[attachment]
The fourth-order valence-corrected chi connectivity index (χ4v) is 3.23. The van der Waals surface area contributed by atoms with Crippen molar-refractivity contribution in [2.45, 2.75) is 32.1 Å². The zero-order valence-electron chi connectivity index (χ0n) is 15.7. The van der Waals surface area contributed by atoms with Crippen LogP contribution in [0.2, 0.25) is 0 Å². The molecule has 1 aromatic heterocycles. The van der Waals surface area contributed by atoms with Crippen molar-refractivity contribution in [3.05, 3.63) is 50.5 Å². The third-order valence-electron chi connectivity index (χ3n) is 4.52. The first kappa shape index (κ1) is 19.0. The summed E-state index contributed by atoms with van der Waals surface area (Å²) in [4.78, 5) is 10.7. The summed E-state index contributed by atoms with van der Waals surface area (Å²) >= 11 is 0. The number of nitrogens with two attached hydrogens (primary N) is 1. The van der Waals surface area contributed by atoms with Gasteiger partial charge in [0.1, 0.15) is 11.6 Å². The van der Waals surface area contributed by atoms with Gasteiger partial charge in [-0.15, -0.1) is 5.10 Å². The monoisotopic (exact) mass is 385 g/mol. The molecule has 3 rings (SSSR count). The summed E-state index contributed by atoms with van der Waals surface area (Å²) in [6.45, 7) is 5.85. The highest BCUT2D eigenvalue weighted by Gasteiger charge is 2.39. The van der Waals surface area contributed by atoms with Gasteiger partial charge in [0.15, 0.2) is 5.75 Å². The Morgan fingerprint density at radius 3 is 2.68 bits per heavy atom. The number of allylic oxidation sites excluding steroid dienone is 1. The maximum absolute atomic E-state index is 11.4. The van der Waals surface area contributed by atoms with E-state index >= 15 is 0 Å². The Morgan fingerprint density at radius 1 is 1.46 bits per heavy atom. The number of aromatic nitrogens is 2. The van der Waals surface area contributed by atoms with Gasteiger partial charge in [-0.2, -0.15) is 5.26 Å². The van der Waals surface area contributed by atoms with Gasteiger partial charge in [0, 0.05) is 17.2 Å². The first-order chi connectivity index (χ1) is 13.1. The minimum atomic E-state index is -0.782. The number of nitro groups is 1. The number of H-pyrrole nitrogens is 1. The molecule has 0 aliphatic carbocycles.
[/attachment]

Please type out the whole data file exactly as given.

The fourth-order valence-corrected chi connectivity index (χ4v) is 3.23. The van der Waals surface area contributed by atoms with Crippen molar-refractivity contribution in [2.45, 2.75) is 32.1 Å². The zero-order valence-electron chi connectivity index (χ0n) is 15.7. The van der Waals surface area contributed by atoms with Crippen LogP contribution in [0.2, 0.25) is 0 Å². The molecule has 1 aromatic heterocycles. The van der Waals surface area contributed by atoms with Crippen molar-refractivity contribution in [3.05, 3.63) is 50.5 Å². The third-order valence-electron chi connectivity index (χ3n) is 4.52. The first kappa shape index (κ1) is 19.0. The summed E-state index contributed by atoms with van der Waals surface area (Å²) in [4.78, 5) is 10.7. The summed E-state index contributed by atoms with van der Waals surface area (Å²) >= 11 is 0. The number of nitrogens with two attached hydrogens (primary N) is 1. The van der Waals surface area contributed by atoms with Gasteiger partial charge in [0.1, 0.15) is 11.6 Å². The van der Waals surface area contributed by atoms with Gasteiger partial charge in [-0.15, -0.1) is 5.10 Å². The monoisotopic (exact) mass is 385 g/mol. The molecule has 3 rings (SSSR count). The summed E-state index contributed by atoms with van der Waals surface area (Å²) in [6.45, 7) is 5.85. The highest BCUT2D eigenvalue weighted by Gasteiger charge is 2.39. The van der Waals surface area contributed by atoms with Gasteiger partial charge in [0.15, 0.2) is 5.75 Å². The Morgan fingerprint density at radius 3 is 2.68 bits per heavy atom. The number of allylic oxidation sites excluding steroid dienone is 1. The maximum absolute atomic E-state index is 11.4. The van der Waals surface area contributed by atoms with E-state index >= 15 is 0 Å². The Morgan fingerprint density at radius 1 is 1.46 bits per heavy atom. The number of aromatic nitrogens is 2. The van der Waals surface area contributed by atoms with Gasteiger partial charge in [-0.2, -0.15) is 5.26 Å². The van der Waals surface area contributed by atoms with Gasteiger partial charge in [0, 0.05) is 17.2 Å². The first-order chi connectivity index (χ1) is 13.1. The minimum atomic E-state index is -0.782. The number of nitro groups is 1. The number of H-pyrrole nitrogens is 1. The molecule has 0 aliphatic carbocycles.